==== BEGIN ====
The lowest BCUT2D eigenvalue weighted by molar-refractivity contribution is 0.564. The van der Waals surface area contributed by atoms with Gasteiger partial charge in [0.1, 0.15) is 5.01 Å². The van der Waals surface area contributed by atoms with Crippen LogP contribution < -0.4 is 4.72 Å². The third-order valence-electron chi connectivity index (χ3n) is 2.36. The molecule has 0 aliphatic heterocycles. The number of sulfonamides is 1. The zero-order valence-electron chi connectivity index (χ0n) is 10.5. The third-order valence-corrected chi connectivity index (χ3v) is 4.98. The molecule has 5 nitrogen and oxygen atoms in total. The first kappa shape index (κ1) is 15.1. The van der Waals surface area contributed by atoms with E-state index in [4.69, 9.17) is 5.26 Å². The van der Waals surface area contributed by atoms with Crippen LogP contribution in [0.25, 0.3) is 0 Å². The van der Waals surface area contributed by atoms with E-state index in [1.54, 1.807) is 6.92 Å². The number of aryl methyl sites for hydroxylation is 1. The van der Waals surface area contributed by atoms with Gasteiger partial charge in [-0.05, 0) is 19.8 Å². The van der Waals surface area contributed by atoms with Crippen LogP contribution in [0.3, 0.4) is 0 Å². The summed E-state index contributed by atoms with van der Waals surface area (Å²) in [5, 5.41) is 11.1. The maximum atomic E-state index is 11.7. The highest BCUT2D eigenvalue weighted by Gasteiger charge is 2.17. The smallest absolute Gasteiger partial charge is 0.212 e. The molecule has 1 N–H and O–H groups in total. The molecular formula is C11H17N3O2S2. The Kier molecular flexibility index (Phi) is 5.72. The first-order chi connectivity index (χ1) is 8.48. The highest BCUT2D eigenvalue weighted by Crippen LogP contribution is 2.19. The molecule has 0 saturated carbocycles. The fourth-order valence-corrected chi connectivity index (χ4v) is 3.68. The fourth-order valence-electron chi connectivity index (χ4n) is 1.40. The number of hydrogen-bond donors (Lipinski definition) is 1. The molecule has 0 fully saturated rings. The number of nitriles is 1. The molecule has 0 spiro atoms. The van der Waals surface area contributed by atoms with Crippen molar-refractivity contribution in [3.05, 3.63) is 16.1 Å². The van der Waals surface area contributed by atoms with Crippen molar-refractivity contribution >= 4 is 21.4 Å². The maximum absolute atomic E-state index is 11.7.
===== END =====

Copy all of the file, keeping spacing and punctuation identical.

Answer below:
The lowest BCUT2D eigenvalue weighted by molar-refractivity contribution is 0.564. The van der Waals surface area contributed by atoms with Gasteiger partial charge in [0.1, 0.15) is 5.01 Å². The van der Waals surface area contributed by atoms with Crippen LogP contribution < -0.4 is 4.72 Å². The third-order valence-electron chi connectivity index (χ3n) is 2.36. The molecule has 0 aliphatic heterocycles. The number of sulfonamides is 1. The zero-order valence-electron chi connectivity index (χ0n) is 10.5. The third-order valence-corrected chi connectivity index (χ3v) is 4.98. The molecule has 5 nitrogen and oxygen atoms in total. The first kappa shape index (κ1) is 15.1. The van der Waals surface area contributed by atoms with E-state index in [4.69, 9.17) is 5.26 Å². The van der Waals surface area contributed by atoms with Crippen LogP contribution in [0.25, 0.3) is 0 Å². The van der Waals surface area contributed by atoms with E-state index in [1.54, 1.807) is 6.92 Å². The number of aryl methyl sites for hydroxylation is 1. The van der Waals surface area contributed by atoms with Gasteiger partial charge in [-0.05, 0) is 19.8 Å². The van der Waals surface area contributed by atoms with Crippen LogP contribution in [0.3, 0.4) is 0 Å². The summed E-state index contributed by atoms with van der Waals surface area (Å²) in [5, 5.41) is 11.1. The maximum atomic E-state index is 11.7. The highest BCUT2D eigenvalue weighted by Gasteiger charge is 2.17. The smallest absolute Gasteiger partial charge is 0.212 e. The molecule has 1 N–H and O–H groups in total. The molecular formula is C11H17N3O2S2. The Kier molecular flexibility index (Phi) is 5.72. The first-order chi connectivity index (χ1) is 8.48. The highest BCUT2D eigenvalue weighted by Crippen LogP contribution is 2.19. The molecule has 0 saturated carbocycles. The fourth-order valence-corrected chi connectivity index (χ4v) is 3.68. The fourth-order valence-electron chi connectivity index (χ4n) is 1.40. The number of hydrogen-bond donors (Lipinski definition) is 1. The molecule has 0 fully saturated rings. The number of nitriles is 1. The molecule has 0 spiro atoms. The van der Waals surface area contributed by atoms with Crippen molar-refractivity contribution in [3.05, 3.63) is 16.1 Å². The van der Waals surface area contributed by atoms with Crippen molar-refractivity contribution >= 4 is 21.4 Å². The maximum absolute atomic E-state index is 11.7.